Educators are thought of as parental figures in school. We trust them to nurture our kids, to impart important ideas about the world and how to negotiate it — at least during school hours.
The division of labor is expected from both sides. Educators want parents to be active participants in their children’s learning, and parents expect teachers to engage and challenge their kids in class. When they’re both involved, the setting is ripe for the best kind of learning for kids.
But these boundaries blur. Where does a parent’s participation end and an educator’s begin? Add to this the unmitigated power of the Internet, allowing kids to take charge of their own learning and define their own passions, and the control shift becomes even more amorphous.
Two educators’ blogs address this idea from their own perspectives.
New York-based teacher Lisa Nielson writes in The Innovative Educator, as one of her 20 ideas for parent participation:
Whether you want your child to have a particular learning opportunity or you don’t want your child subjected to meaningless test prep, parents can push schools to stop with the one-size-fits all learning and become partners at tailoring their learning to children as individuals.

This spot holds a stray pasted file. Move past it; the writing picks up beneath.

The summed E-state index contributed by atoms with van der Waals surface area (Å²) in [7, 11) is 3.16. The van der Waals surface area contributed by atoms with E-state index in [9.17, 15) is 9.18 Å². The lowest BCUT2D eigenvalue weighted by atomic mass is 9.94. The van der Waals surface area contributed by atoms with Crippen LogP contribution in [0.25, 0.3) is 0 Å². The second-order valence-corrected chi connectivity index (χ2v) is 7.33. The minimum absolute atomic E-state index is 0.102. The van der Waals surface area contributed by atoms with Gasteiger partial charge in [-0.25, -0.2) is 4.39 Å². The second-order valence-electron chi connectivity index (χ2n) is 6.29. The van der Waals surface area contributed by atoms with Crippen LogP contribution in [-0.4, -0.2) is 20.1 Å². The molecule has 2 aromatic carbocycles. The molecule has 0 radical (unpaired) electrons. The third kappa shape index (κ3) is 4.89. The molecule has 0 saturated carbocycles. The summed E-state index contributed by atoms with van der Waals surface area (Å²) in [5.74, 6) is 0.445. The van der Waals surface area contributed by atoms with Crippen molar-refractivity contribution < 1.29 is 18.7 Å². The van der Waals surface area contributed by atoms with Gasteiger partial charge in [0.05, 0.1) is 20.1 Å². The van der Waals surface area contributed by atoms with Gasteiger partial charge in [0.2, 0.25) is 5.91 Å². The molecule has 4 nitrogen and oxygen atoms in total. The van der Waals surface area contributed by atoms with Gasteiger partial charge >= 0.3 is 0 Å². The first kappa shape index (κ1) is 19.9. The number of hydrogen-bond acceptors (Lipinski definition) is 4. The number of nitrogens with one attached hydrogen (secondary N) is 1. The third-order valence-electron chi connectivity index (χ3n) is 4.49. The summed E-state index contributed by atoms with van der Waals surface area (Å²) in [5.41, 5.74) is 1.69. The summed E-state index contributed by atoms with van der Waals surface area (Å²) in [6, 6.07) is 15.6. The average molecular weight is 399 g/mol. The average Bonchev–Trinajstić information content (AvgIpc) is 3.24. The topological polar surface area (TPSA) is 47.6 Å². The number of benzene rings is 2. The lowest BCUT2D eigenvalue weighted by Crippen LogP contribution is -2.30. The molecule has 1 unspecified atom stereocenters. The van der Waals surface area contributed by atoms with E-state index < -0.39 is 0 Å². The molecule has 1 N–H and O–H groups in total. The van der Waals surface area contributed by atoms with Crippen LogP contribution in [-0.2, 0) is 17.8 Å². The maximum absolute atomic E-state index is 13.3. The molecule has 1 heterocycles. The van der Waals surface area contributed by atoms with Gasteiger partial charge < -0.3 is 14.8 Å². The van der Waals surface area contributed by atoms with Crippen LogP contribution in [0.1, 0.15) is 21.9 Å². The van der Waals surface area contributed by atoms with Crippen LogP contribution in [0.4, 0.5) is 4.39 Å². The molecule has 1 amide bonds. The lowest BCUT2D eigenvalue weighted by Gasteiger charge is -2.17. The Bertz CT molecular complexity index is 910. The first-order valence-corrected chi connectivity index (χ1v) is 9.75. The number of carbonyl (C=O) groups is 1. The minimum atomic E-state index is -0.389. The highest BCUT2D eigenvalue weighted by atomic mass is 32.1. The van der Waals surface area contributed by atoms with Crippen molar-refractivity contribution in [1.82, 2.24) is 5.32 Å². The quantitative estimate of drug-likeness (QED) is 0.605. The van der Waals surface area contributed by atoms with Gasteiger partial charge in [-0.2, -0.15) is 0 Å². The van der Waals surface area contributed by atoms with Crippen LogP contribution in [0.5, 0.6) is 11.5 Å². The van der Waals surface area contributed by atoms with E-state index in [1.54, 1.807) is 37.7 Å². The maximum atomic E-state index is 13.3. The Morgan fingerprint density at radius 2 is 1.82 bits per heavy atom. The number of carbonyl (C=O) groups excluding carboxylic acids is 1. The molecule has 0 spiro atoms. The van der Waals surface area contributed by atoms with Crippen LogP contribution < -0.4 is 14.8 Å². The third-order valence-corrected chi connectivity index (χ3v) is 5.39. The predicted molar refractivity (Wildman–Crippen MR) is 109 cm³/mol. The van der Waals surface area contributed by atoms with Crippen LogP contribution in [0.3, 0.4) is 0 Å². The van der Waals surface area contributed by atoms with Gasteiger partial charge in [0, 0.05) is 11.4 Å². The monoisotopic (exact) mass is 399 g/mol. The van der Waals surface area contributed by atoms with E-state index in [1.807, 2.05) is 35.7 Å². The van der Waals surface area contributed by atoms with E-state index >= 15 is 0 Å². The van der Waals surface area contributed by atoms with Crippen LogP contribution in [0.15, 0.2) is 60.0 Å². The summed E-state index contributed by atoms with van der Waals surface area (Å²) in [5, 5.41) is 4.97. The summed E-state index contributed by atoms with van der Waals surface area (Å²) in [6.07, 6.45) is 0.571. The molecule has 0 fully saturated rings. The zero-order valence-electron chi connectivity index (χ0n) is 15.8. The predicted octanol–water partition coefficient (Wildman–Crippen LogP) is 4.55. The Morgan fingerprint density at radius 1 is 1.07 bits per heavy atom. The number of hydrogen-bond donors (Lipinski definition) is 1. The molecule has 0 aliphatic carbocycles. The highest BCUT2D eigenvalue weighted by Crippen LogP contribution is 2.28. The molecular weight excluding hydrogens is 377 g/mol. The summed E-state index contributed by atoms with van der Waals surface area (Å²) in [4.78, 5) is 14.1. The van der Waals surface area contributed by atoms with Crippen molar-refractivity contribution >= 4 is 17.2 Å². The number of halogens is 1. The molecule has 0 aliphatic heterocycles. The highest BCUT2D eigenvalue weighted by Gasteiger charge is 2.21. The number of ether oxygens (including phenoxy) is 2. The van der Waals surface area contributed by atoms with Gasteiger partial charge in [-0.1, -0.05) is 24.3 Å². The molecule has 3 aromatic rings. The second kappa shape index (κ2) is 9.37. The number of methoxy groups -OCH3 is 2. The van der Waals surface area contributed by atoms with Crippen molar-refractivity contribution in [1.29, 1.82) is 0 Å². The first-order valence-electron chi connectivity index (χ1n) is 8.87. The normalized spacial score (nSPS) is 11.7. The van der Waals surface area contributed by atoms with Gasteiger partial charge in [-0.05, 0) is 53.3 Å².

If a teacher had to come up with an individual learning plan for every student for every subject, it might seem overwhelming. But what if we didn’t require teachers to own the learning and instead, let students and parents own the learning.
Teacher Lisa Cooley takes it further. In her comment on “What Students Need from Teachers,” she writes:
I don’t want to take issue with any of the points, above, but it is all based on the need we have as adults to decide what kids learn. I help students find their passions, and I provide the means and the guidance to help them pursue and develop them.
I’m especially fascinated with her view on authority on her blog The Minds of Kids.
What it is that bestows it on one person or a group of people, and how it is used. Adults have a position of natural authority over children, and that is appropriate. Adults are the guides and protectors of children. But why does authority sometimes morph to authoritarianism? What is the difference? We as adults come by our authority over children through our age and experience, and also through the love we have for them. Why turn that into the baseball bat of authoritarianism?
Allowing children to pursue their passions, exposing them to new things, providing a wonderful candy store of ideas and places and people and giving them everything they need to select what makes them happy: how is that giving up our authority? You don’t lose anything when you respect the wishes and needs of children. You gain their returned respect.
These ideas combined make learning a three-way endeavor, divided equally between parent, educator, and learner. Boundaries fully blurred, but eyes wide open.